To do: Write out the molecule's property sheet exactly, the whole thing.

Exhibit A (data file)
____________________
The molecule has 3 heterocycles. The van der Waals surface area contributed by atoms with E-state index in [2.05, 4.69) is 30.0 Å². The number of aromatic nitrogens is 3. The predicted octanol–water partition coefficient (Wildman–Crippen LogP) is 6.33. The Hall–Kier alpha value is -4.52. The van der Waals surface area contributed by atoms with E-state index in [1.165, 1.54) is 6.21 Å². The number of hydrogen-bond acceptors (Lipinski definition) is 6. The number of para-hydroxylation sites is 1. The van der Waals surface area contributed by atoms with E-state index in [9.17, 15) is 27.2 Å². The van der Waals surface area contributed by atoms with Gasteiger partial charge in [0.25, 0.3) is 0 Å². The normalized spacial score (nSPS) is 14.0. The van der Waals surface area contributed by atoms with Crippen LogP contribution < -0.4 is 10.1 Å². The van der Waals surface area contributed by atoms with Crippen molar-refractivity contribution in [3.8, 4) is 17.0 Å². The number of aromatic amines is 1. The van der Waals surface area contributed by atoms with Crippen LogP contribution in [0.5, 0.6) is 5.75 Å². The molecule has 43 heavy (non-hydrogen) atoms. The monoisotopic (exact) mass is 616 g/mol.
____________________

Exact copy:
The molecule has 3 heterocycles. The van der Waals surface area contributed by atoms with E-state index in [2.05, 4.69) is 30.0 Å². The number of aromatic nitrogens is 3. The predicted octanol–water partition coefficient (Wildman–Crippen LogP) is 6.33. The Hall–Kier alpha value is -4.52. The van der Waals surface area contributed by atoms with E-state index in [1.165, 1.54) is 6.21 Å². The number of hydrogen-bond acceptors (Lipinski definition) is 6. The number of para-hydroxylation sites is 1. The van der Waals surface area contributed by atoms with E-state index in [9.17, 15) is 27.2 Å². The van der Waals surface area contributed by atoms with Gasteiger partial charge in [0.25, 0.3) is 0 Å². The normalized spacial score (nSPS) is 14.0. The van der Waals surface area contributed by atoms with Crippen LogP contribution < -0.4 is 10.1 Å². The van der Waals surface area contributed by atoms with Crippen molar-refractivity contribution in [3.8, 4) is 17.0 Å². The number of aromatic amines is 1. The van der Waals surface area contributed by atoms with Crippen LogP contribution in [0.5, 0.6) is 5.75 Å². The molecule has 43 heavy (non-hydrogen) atoms. The monoisotopic (exact) mass is 616 g/mol.